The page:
Sunday, November 21, 2010

The Omni-Charateristics of God (Part 5: The Problem of Evil)

This will be my fifth post in a five part series discussing the common characteristics of God and how I see them in light of my universalism. The five parts are:
  1. Omnibenevolence (God is all-loving)
  2. Omnipresence (God is present everywhere in space and time)
  3. Omniscience (God is all-knowing, past, present, and future)
  4. Omnipotence (God is all-powerful)
  5. The Problem of Evil (The question of why, if God has the above 4 characteristics, evil exists in the universe)
In my final post in this series, I will discuss what is commonly called the Problem of Evil. Basically, why does pain and suffering exist in the world, if God is omniscient, omnipotent, and omnibenevolent? For me, it is the most significant problem in theology.  Before I begin writing, I wish to make one thing clear. Many philosophers and theologians have proposed solutions to these problems, and others have created counter-arguments. However, I do not wish to give an overview of these arguments. Dozens of books have been written on this subject, and I doubt I am able to do a better job than them. What I desire is to write about my personal thoughts on this dilemma from the perspective of my universalism. 

Our world is full of suffering. Natural disasters, plagues, famines, wars, and death. No individual on this planet can escape pain for his or her entire life. Yet, we are told that God is all-knowing, all-powerful, and all-loving. How can this be?

In the creation story of Genesis, the Fall of Man is brought about when Adam and Eve gain the knowledge of good and evil. This is often seen to be humankind's downfall. If only Eve had obeyed God and not eaten the fruit! Yet, I feel too few people critically think about this story. What is it that separates us from other animals? Consciousness, free-will and morality. Because we are self-aware and free, we have the ability to make decisions, not on instinct, but on knowing the difference between right and wrong, good and evil. If we had not eaten the fruit of this tree, we would be innocent. But innocent is not good. For how can one be good if one does not know what good is?

Yes, the knowledge of good and evil is a burden. It makes our lives infinitely more complicated than bacteria, plants, or animals. And our ability to choose means we will choose wrong, and we will suffer. But who would honestly give up that knowledge? Theoretically, an "innocent" person could kill millions. Of course, they would not be evil, because they would not know their actions are evil. To me, the thought is terrifying. Without this choice, we cannot better ourselves. Without this choice, we cannot become more like God. I believe God knew exactly what kind of universe He was making. He knew the pain it would involve. I doubt He made this decision lightly. But He also knew the kind of creatures it would eventually create. Not ignorant robots, but human beings not only made in His image, but who learned to grow into His image.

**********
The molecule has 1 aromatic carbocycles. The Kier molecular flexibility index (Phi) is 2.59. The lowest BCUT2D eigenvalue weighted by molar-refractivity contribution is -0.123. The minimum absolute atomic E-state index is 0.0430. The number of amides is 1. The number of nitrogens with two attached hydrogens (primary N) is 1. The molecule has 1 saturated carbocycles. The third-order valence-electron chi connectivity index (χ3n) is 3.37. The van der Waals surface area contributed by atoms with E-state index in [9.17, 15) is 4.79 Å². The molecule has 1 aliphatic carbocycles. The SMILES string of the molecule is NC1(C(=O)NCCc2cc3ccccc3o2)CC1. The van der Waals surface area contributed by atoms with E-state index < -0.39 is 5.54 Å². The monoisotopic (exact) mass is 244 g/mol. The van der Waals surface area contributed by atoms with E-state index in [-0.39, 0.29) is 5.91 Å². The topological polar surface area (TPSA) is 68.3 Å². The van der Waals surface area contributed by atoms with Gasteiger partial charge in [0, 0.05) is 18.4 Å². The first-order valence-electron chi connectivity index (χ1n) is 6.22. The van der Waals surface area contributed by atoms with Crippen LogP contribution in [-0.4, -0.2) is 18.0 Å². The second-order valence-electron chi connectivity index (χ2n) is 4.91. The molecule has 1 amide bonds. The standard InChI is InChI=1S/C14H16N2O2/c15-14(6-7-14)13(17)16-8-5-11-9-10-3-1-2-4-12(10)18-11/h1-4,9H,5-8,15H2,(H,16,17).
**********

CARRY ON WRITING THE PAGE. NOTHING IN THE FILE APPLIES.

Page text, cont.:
Theoretically, God has the power to stop all suffering. Yet, I believe God gave us free-will. Truthfully, it was probably the hardest thing God has ever done, just as it is hard for any parent to send a child into the world, knowing the child will suffer. But God knows we must make these choices for ourselves for them to have any true meaning. We cannot remain children forever. God desires a relationship with beings who can understand Him, at least in some small way. And the only way God has the power to achieve this is to give up His control over us and grant us the ability to choose, the ability to learn.

Evil, however, can only be defeated by love. God's love, unlike His knowledge or His power, has no limits. Yet, it cannot prevent our current suffering. God loves us so much, He is willing to let us suffer now for a greater existence later. I realize this is probably little comfort to those in pain. What I do find comforting, however, if knowing that we do not suffer alone. God suffers with us. Every tear we shed is matched by one of His. God's love for us allowed Him to create a universe where we would learn the difference between good and evil. God's love for us allowed Him to give us free-will. God's love for us allows us to love Him back.